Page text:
Bernanke trashes Audit the Fed bill
Federal Reserve Chairman Ben Bernanke testified before congressional committees over the last couple of days. This is always as interesting event since it gives some insight into the state of the economy, but also because you can always look forward to exchanges between Bernanke and Rep. Ron Paul (R-TX), a very vocal critic of the Federal Reserve.
These exchanges are, unfortunately, something I’ll miss since Rep. Paul has decided not to seek re-election. In what was likely his last chance to speak to Bernanke before he retires, Rep. Paul explained the problems with the Federal Reserve during yesterday’s hearing:
But while testifying before the House Financial Services Committee yesterday, Bernanke urged caution in passing Rep. Paul’s Audit the Fed legislation, which is supposed to come up for a vote before the summer recess:
Testifying before the House Financial Services Committee, Bernanke pushed back against efforts to subject the Fed to full audits by the Government Accountability Office (GAO), cautioning that doing so would subject the politically independent institution to the whims of lawmakers and render the Fed ineffective.
“The nightmare scenario that I have is one in which some future Fed chairman would decide to say, raise the federal funds rate by 25 basis points, and somebody in this room would say, ‘I don’t like this decision and I want the [Government Accountability Office] to go in … and give us an independent opinion of whether or not that would be the right decision,” he said.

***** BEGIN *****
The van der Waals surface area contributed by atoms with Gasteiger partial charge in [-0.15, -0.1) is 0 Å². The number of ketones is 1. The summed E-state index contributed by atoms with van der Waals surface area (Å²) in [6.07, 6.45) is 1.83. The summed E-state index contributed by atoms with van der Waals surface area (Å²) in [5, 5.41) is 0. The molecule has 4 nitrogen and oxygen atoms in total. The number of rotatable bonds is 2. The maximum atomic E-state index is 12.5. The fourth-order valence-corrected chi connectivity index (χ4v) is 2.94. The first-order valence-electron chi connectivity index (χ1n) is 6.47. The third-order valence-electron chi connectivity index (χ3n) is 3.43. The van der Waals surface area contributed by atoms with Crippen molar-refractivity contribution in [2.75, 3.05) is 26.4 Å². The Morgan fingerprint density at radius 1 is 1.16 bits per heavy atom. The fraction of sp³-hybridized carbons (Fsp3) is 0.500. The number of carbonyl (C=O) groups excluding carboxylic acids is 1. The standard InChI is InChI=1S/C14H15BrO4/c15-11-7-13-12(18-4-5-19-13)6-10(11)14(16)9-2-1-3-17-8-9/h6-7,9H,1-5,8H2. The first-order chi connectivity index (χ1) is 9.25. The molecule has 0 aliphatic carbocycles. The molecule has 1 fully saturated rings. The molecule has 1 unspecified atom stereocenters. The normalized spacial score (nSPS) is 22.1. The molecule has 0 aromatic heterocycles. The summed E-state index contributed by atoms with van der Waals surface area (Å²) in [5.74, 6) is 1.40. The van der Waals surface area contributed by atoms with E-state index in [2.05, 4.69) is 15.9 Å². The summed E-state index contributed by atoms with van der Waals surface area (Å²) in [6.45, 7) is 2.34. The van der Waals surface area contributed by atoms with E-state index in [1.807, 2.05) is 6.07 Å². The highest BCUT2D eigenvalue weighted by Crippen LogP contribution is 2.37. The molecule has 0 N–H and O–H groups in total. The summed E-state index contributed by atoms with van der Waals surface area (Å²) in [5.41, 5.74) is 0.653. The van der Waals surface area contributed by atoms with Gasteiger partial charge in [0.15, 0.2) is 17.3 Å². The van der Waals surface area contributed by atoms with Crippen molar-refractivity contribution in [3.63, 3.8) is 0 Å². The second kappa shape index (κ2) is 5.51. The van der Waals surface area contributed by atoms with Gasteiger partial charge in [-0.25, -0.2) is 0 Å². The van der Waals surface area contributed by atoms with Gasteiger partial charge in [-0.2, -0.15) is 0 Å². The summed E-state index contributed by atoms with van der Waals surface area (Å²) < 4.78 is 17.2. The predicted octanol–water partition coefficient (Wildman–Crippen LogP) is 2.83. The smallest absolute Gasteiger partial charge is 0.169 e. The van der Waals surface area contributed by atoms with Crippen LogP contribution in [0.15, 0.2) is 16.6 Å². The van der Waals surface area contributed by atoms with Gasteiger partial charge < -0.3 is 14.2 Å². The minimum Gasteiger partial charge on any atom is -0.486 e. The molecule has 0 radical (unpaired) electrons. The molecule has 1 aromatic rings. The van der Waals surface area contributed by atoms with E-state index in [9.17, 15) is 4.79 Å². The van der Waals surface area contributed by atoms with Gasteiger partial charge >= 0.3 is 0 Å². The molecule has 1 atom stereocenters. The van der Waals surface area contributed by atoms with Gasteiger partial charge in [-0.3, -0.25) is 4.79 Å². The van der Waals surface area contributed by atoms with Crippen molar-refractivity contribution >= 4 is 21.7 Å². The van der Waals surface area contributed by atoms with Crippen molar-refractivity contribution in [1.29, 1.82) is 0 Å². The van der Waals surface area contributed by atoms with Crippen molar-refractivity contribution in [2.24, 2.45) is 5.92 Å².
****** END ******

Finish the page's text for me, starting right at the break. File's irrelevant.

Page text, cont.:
Establishing a system in which the Fed’s monetary policy moves could be immediately called into question by lawmakers would have a “chilling effect” on the institution and generally reduce its ability to help steer the economy, he warned.
“There’s a lot of evidence that an independent central bank … will deliver lower inflation and better economic results,” he said.
He went on to indicate that Paul’s bill is not being accurately sold to the public, contending that the Fed is already being audited under common understanding.
“I think the term ‘audit the Fed’ is deceptive. The public thinks auditing means checking the books … making sure you’re not doing special deals,” he said. “All of those things are completely open.”
Congress already have oversight on monetary policy to some degree. Remember, Rep. Paul chairs the House Financial Services Monetary Policy Subcommittee. And while it’s true that the Federal Reserve is already subject to audits by the Government Accountability Office, this was a watered down version of Rep. Paul’s Audit the Fed language.
This line of attack given yesterday Bernanke isn’t new. He;s been trying to get Congress to back off from its calls for transparency for some time. But it’ss simply not true that Audit the Fed would allow Congress to either dictate monetary policy (he didn’t specifically say that yesterday, but he has before). The legislation would open up certain information to the Government Accountability Office currently excluded from audits in subsection (b) of 31 USC 714, including agreements and transactions with foreign central banks and discussions between the Treasury Department.
Thanks to audits already conducted, we now know that some $16 trillion was loaned by the Federal Reserve during the financial crisis to corporations and financial institutions. What else has the Fed done that Americans should know about? It’s a legitimate question, but if Congress, specifically the Senate, buys into these scare tactics, we may never know.